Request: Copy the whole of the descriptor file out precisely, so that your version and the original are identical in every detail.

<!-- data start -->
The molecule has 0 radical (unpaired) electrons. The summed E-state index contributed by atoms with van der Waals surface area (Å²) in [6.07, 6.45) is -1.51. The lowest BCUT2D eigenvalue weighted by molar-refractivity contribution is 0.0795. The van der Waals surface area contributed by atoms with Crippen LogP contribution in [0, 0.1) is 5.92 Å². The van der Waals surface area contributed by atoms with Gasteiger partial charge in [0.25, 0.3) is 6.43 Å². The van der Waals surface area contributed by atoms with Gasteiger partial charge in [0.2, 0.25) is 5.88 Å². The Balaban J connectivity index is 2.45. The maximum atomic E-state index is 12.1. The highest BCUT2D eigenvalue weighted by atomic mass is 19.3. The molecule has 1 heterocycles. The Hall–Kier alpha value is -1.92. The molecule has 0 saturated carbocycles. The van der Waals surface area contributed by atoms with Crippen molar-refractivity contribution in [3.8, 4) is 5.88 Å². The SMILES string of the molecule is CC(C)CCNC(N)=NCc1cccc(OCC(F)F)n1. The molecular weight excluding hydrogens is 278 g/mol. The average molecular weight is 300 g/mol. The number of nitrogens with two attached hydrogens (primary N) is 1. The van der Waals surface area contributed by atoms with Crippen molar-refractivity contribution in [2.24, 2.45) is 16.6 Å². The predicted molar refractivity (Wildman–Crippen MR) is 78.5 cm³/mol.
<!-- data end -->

The molecule has 0 radical (unpaired) electrons. The summed E-state index contributed by atoms with van der Waals surface area (Å²) in [6.07, 6.45) is -1.51. The lowest BCUT2D eigenvalue weighted by molar-refractivity contribution is 0.0795. The van der Waals surface area contributed by atoms with Crippen LogP contribution in [0, 0.1) is 5.92 Å². The van der Waals surface area contributed by atoms with Gasteiger partial charge in [0.25, 0.3) is 6.43 Å². The van der Waals surface area contributed by atoms with Gasteiger partial charge in [0.2, 0.25) is 5.88 Å². The Balaban J connectivity index is 2.45. The maximum atomic E-state index is 12.1. The highest BCUT2D eigenvalue weighted by atomic mass is 19.3. The molecule has 1 heterocycles. The Hall–Kier alpha value is -1.92. The molecule has 0 saturated carbocycles. The van der Waals surface area contributed by atoms with Crippen molar-refractivity contribution in [3.8, 4) is 5.88 Å². The SMILES string of the molecule is CC(C)CCNC(N)=NCc1cccc(OCC(F)F)n1. The molecular weight excluding hydrogens is 278 g/mol. The average molecular weight is 300 g/mol. The number of nitrogens with two attached hydrogens (primary N) is 1. The van der Waals surface area contributed by atoms with Crippen molar-refractivity contribution in [2.24, 2.45) is 16.6 Å². The predicted molar refractivity (Wildman–Crippen MR) is 78.5 cm³/mol.